The striping of city streets also will include Tremont Street from the city limit to the Highway 16 freeway. Mark said the city’s contract with the county doesn’t call for the added expense of recessing the reflective lane markers there, as the county was able to do for the first time from the city limits east this spring.

Lund Avenue lane markings are completed

The in basket: Tom Wetterlind in June said “If you are on Tremont Street (in Port Orchard) and go over the overpass and start up the hill on the other side, there are cuts made in the road when they repaired it. There is a ton of them, In evening in the rain, they all look like centerlines. When you get up to the top when it becomes Lund (Avenue), the slashes all run parallel to the road.”

The out basket: This was an issue last winter and spring after heavy sanding and plowing during the winter snow siege took off most of the lane reflectors and stripes. The sealant that creates the reflections to which Tom objects increased the uncertainty about where the edges of the lanes were.

Since then Kitsap County has restriped its portion of that street (completion of the portion inside Port Orchard’s city limits is pending) and used a newly acquired grinding machine to create recesses into which the lane reflectors have been put so that snow plows blades skim over them and don’t pop them off. 

That’s all the county plans to do there to delineate the lanes, says Doug Bear of the county public works staff, so those who still are confused by the shine off the sealant will have to use the lane stripes and recessed reflectors to be sure they aren’t straddling lanes.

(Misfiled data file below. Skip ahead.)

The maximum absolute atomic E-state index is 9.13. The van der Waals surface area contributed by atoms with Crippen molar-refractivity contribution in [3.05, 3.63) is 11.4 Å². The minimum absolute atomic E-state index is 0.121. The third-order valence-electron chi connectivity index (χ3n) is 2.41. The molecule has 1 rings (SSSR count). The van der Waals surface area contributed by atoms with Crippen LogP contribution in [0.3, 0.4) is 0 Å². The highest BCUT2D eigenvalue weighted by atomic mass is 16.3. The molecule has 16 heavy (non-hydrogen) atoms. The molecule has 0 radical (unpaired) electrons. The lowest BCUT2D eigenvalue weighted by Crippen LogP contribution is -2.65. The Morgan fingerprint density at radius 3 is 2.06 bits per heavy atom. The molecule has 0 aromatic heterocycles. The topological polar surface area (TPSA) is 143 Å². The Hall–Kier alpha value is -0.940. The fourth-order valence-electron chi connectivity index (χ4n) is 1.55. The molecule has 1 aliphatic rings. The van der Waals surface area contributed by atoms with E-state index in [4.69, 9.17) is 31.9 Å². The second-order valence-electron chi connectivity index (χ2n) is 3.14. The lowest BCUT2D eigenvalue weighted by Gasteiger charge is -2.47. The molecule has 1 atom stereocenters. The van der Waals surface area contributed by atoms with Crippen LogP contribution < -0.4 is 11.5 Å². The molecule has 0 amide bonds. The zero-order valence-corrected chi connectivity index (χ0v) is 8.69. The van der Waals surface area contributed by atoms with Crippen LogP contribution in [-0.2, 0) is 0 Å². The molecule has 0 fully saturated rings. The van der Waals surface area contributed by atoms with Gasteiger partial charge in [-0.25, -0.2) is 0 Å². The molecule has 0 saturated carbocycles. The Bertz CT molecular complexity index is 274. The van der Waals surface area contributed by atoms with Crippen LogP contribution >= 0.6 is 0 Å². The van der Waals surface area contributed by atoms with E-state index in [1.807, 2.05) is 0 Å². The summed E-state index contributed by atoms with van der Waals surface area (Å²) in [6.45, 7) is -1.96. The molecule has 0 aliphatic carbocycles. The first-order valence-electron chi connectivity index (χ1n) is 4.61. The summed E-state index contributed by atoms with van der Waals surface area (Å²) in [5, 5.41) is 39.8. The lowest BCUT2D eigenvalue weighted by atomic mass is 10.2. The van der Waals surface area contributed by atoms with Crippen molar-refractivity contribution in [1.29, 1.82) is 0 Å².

Why have only the white stripes been renewed?

The in basket: Jeff Denton asks “Why is the county not repainting all of the yellow striping on county roads?  I have seen them painting the white striping on most roads, but not the yellow striping.”

He cited Clear Creek and Newberry Hill roads and Seabeck Highway as examples. “Previously, I have watched them paint the stripes together at the same time,” he said. “I thought that they might be trying to save some money on not painting the center line this year.”

I, too, though they normally did both colors at the same time on whatever road they were striping, and noticed the same thing Jeff mentions on Tracyton Boulevard, Central Valley and Pine roads.

The out basket: Despite our impression of how it is normally done, says Jeff Shea, county traffic engineer, doing different colors at different times is the county’s procedure,

“We stripe the white and yellow separately,” he said. There are exceptions to this methodology, but in general we try to do all the white first and then do the yellow.  The truck configuration and support vehicles change to do the different colors, so we’ve found the most efficient method is to do one color at a time.

The county says it repaints every stripe on its roads every year.